Naturally, too, organizations should be prepared to go the extra mile for rising-risk patients. A growing body of research shows that factors such as access to transportation, food security, and social support can have a huge impact on clinical outcomes. Optimizing these factors is especially important for managing rising-risk patients, who, by definition, are on the verge of serious, high-cost health problems.

The final step in building the risk pyramid is to identify ways to reduce the provider’s financial burden. Care management is an essential element of a risk-based care model. With this in mind, it makes sense that insurers assume a portion of infrastructure costs. When negotiating a risk-based contract, the provider should request a PMPM care management fee. The fee may only cover 10 to 25 percent of infrastructure costs, but it will reduce the overall financial burden and it can help align both parties around care management goals.

3. Leverage relationships and alignments

One overall success factor for any risk-based contract is managing relationships. Healthcare leaders should focus on three priorities:

  1. Build strong partnerships with physicians.
  2. Strengthen provider-insurer relationships.
  3. Establish a collaboration network.

Roughly speaking, physicians make 80 percent of the decisions that affect patient health—yet hospitals bear 80 percent of the cost of care. For a health system to perform well under risk-based contracting, it must develop strong working partnerships with physicians.

The most effective strategy for tracking physician alignment is by using measures such as preventive screening rate and generic prescribing rate. It also is important to link these measures to compensation.

Transparency and the open sharing of data are also important to strengthen provider-insurer relationships as well. Although provider risk needs include a blueprint to prepare and engage in risk-based contracts, health plans can help determine success by sharing knowledge and insight with them, said Meredith Duncan, executive director and COO of Aetna’s Texas/Oklahoma/New Mexico health plan.

A governance group should meet quarterly to review 90-day performance and address problems proactively, after finding ways to align all the terms and understand each other’s perspective and objectives. The provider organization’s medical director also should meet with the insurer’s medical director regularly to review high-cost claims and high-risk members.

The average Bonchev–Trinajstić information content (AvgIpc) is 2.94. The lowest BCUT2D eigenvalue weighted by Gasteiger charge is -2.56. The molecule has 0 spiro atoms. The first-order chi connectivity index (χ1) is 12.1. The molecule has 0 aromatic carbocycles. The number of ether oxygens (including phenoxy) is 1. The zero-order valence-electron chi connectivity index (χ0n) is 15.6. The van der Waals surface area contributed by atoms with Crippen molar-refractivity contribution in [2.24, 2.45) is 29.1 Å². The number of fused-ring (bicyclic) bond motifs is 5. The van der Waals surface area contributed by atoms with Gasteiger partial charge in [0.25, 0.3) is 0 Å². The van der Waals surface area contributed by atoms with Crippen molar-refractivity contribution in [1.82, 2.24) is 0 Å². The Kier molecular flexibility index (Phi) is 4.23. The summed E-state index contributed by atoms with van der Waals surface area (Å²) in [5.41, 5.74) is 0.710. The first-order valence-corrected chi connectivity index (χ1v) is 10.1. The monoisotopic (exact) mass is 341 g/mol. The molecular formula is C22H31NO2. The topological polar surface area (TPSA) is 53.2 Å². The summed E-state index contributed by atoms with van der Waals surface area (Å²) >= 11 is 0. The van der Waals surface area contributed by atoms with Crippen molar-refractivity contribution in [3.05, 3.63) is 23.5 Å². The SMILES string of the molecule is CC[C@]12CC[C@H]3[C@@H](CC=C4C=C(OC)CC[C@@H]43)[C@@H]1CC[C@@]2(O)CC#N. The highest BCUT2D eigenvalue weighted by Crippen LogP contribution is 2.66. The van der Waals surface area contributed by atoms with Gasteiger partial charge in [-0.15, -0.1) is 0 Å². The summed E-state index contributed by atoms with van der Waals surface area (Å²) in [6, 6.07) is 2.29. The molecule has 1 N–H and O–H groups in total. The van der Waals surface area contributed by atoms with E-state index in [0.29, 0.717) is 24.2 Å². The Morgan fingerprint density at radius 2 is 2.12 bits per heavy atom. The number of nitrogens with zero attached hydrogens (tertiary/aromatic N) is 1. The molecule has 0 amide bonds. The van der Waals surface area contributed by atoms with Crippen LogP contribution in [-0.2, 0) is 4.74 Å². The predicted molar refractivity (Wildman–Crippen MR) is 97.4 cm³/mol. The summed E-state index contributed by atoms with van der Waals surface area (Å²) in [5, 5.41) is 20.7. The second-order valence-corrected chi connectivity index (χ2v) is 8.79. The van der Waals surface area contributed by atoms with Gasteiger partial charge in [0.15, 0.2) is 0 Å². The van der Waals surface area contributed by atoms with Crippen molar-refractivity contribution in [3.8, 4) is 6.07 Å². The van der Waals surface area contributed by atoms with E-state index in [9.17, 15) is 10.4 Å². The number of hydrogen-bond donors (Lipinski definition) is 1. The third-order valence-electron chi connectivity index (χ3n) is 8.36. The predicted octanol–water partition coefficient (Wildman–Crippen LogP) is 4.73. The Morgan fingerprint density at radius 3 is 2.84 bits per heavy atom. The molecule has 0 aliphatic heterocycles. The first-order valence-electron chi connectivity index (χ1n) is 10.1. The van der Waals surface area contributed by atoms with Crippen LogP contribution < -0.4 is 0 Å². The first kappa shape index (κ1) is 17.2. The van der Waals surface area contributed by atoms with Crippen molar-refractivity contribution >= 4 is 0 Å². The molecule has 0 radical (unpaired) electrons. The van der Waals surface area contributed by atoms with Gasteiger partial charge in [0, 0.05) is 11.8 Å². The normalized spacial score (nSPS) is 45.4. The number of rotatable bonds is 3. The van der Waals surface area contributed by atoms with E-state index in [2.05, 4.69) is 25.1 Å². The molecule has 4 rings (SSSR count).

Provider organizations can also look to other provider organizations, as well. Although acquiring or merging with other provider organizations might sometimes make sense, independent organizations often can collaborate to manage populations effectively.

An effective collaborative network might include one or more community hospitals (to provide the bulk of inpatient care), a multispecialty physician group (to take the lead on care management), an academic medical center (to deliver high-cost tertiary and quaternary care), and a variety of skilled nursing and home health agencies (to manage patients who have chronic diseases or who require post-acute care).

4. Additional measures to consider

Effective risk management requires strong data management capabilities. This requires developing analytic systems that bring together clinical and financial information. Here are some areas to focus on when building these systems:

  • Create a disease registry. A disease registry is a customized database for tracking a specific at-risk population. Care management staff can use disease registries to identify and close gaps in care.
  • Continually refine the accounting formulas. As the organization gains experience with population health and care management, the accounting department should be refining the organization’s formulas for allocating fixed costs. Variable cost allocation should be addressed category by category, starting with the highest-spend items.
  • Use value modeling to predict outcomes. The organization should use clinical and financial data to create a value model for the network, which can then be used to identify new investments likely to yield a return under a risk-based contract.

Most provider organizations today are looking for the right time to assume risk. While taking hints form the market conditions is important, your timing should depend on how soon your organization can build and adjust to an infrastructure that focuses on managing populations, leveraging analytics, and building effective provider coalitions.

Daniel Marino

By Daniel Marino

Dan specializes in shaping strategic initiatives for healthcare organizations and senior healthcare leaders in key areas that include population health management, clinical integration, physician alignment, and health information technology.